I do have a few, I’ve got a tattoo of Buddha on my back which is quite personal to me. Then I have one on my inner bicep that I got done by a friend of mine, Roanna Webster. It’s designed by me and has my uncle’s name in Hindi written across a scroll, and a hibiscus flower as a memory of our first home together. I also have a tattoo on my forearm, but that’s not important.
I do fine line, micro-realism, very illustrative pieces while using a whip shading technique for my black and grey pieces.
Since we don’t have any statutory regulation of tattooing in Sri Lanka, there isn’t an established standard for hygiene that studios here are required to follow. So, I would like to refer to my earlier answer where I suggested people do their research online about international standards.
Regarding tattoos fading, there are 3 aspects to it; the artist, the placement of the image, and the aftercare. First, you should go to a professional and reputable tattoo artist. Second, discuss where the actual tattoo will be placed because sometimes tattoos fade a lot faster on certain areas of the body (i.e. fingers, palms, feet, etc.) than others. Lastly, the healing and aftercare stage of your tattoo is very important and your tattoo artist will advise on how to keep the tattoo clean and bacteria-free while it's healing. He/She will also know what the best lotions or ointments are to use.
Yes, it’s better to work with another artist or more, you get to share information, grow and get a lot done. Especially with my apprentice Kyle, we are two different people and we educate each other on many things to help us become better artists.
Correction, I’m the only artist in South Asia that specialises in ‘Micro Tattoos’, working at Soul Ink Studio. ‘Micro Realism’ basically refers to really small, realistic-looking tattoos. They’re tattoos with a lot of tiny details in a small area. You need to have very fair skin to have one though.
I really enjoy doing a lot of pop-culture pieces, with a very traditional Sri Lankan twist, like Liyaval designs (flowers and twisting vines), traditional masks, and so forth.
Yes, it does lead to a huge strain on my back and wrist, which I am not taking medication for. But I love what I do.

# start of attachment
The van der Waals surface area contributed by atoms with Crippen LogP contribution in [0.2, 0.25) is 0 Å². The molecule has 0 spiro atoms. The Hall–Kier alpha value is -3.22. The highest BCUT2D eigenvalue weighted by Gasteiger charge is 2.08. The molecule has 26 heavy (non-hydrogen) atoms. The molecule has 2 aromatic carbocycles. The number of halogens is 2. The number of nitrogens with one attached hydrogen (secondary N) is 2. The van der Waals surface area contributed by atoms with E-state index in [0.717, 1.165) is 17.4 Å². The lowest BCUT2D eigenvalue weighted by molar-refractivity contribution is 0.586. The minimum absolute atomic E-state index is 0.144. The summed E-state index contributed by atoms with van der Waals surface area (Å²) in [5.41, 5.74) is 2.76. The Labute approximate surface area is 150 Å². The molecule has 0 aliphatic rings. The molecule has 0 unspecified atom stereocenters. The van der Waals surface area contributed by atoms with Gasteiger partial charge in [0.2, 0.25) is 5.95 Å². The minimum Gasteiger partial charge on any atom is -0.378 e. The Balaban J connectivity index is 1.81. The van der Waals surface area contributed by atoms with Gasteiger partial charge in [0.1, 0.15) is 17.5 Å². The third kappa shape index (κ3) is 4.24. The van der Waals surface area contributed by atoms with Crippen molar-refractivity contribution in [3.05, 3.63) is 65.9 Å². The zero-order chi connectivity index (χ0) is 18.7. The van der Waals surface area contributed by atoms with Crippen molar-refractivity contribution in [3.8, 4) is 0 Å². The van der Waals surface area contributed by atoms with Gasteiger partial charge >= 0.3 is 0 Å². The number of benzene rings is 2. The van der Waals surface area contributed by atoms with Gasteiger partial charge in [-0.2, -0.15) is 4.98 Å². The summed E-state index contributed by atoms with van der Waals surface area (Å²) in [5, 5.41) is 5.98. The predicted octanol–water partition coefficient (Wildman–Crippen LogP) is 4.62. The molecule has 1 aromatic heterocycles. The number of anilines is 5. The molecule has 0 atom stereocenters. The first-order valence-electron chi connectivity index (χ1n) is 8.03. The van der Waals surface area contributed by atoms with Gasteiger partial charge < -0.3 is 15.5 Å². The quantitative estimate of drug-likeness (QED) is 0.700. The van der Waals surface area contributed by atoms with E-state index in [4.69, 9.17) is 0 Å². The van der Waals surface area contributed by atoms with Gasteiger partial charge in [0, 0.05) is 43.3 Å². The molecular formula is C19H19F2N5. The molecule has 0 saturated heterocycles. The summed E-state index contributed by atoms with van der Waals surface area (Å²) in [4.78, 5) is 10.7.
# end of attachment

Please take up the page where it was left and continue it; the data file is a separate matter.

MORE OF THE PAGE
I've planned and picked out a few tattoo conventions around the world that I do intend on visiting in 2020, all of which are for the purpose of learning and spreading our country’s name around.
Yes, there's a lot less stigma than there used to be, yet it's still there. People are much more open-minded now. We get a lot of people who say, “Oh my mum is gonna yell at me or kick me out.” Which hasn’t happened, and honestly, whenever they see the tattoos, they actually like them. We plan to carry on breaking that stigma by educating the public about tattoos, art and the industry.
I intend to become a travelling tattoo artist, where I can frequently visit other studios around the world, tattoo there for a short period of time, then come back here to Sri Lanka now and then. Soul Ink Studio will continue with more specialised artists while I'm away, but I'd still like to be based here.
Yes, I do plan on getting more tattoos from other artists, I just haven’t decided on what or when. But off the top of my head, I'd like to have a small tattoo of a Vespa scooter somewhere on my arm.
A tip to anyone planning on getting a tattoo. When looking for a design, try being open to customising it, so it’s unique and genuine to you. After looking through portfolios, and deciding on who to go to based on the art style, give the artist creative freedom so you won’t be plagiarizing another artist’s design.
First thing is, don’t do it for the money, be passionate about it. Draw draw draw, always draw and try to create your own designs and concepts. Lastly, take proper measures to maintain hygiene to prevent any sort of cross-contamination during the process.
Thank you Uditha for spending time to talk with us.
You can see more of Uditha's work or contact him at:
Instagram: @soulinkstudio / @udith_ink